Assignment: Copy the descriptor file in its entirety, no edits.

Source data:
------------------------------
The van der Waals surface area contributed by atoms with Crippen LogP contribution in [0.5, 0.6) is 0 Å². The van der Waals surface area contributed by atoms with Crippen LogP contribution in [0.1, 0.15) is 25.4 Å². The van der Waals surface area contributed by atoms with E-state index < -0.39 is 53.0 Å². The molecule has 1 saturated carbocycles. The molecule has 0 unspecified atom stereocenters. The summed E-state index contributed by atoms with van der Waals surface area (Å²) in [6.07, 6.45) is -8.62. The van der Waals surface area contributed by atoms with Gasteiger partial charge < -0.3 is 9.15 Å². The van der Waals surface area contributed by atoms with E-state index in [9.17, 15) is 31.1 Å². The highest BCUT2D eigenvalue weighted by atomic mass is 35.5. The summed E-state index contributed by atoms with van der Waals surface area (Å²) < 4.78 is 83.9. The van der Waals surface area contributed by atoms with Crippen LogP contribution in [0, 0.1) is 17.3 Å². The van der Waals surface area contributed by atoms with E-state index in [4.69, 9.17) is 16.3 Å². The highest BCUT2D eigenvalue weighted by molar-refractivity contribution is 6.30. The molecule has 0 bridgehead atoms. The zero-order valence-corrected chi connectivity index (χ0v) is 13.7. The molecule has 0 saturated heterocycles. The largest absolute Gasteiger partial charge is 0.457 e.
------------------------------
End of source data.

The van der Waals surface area contributed by atoms with Crippen LogP contribution in [0.5, 0.6) is 0 Å². The van der Waals surface area contributed by atoms with Crippen LogP contribution in [0.1, 0.15) is 25.4 Å². The van der Waals surface area contributed by atoms with E-state index < -0.39 is 53.0 Å². The molecule has 1 saturated carbocycles. The molecule has 0 unspecified atom stereocenters. The summed E-state index contributed by atoms with van der Waals surface area (Å²) in [6.07, 6.45) is -8.62. The van der Waals surface area contributed by atoms with Gasteiger partial charge < -0.3 is 9.15 Å². The van der Waals surface area contributed by atoms with E-state index in [9.17, 15) is 31.1 Å². The highest BCUT2D eigenvalue weighted by atomic mass is 35.5. The summed E-state index contributed by atoms with van der Waals surface area (Å²) < 4.78 is 83.9. The van der Waals surface area contributed by atoms with Crippen LogP contribution in [0, 0.1) is 17.3 Å². The van der Waals surface area contributed by atoms with E-state index in [4.69, 9.17) is 16.3 Å². The highest BCUT2D eigenvalue weighted by molar-refractivity contribution is 6.30. The molecule has 0 bridgehead atoms. The zero-order valence-corrected chi connectivity index (χ0v) is 13.7. The molecule has 0 saturated heterocycles. The largest absolute Gasteiger partial charge is 0.457 e.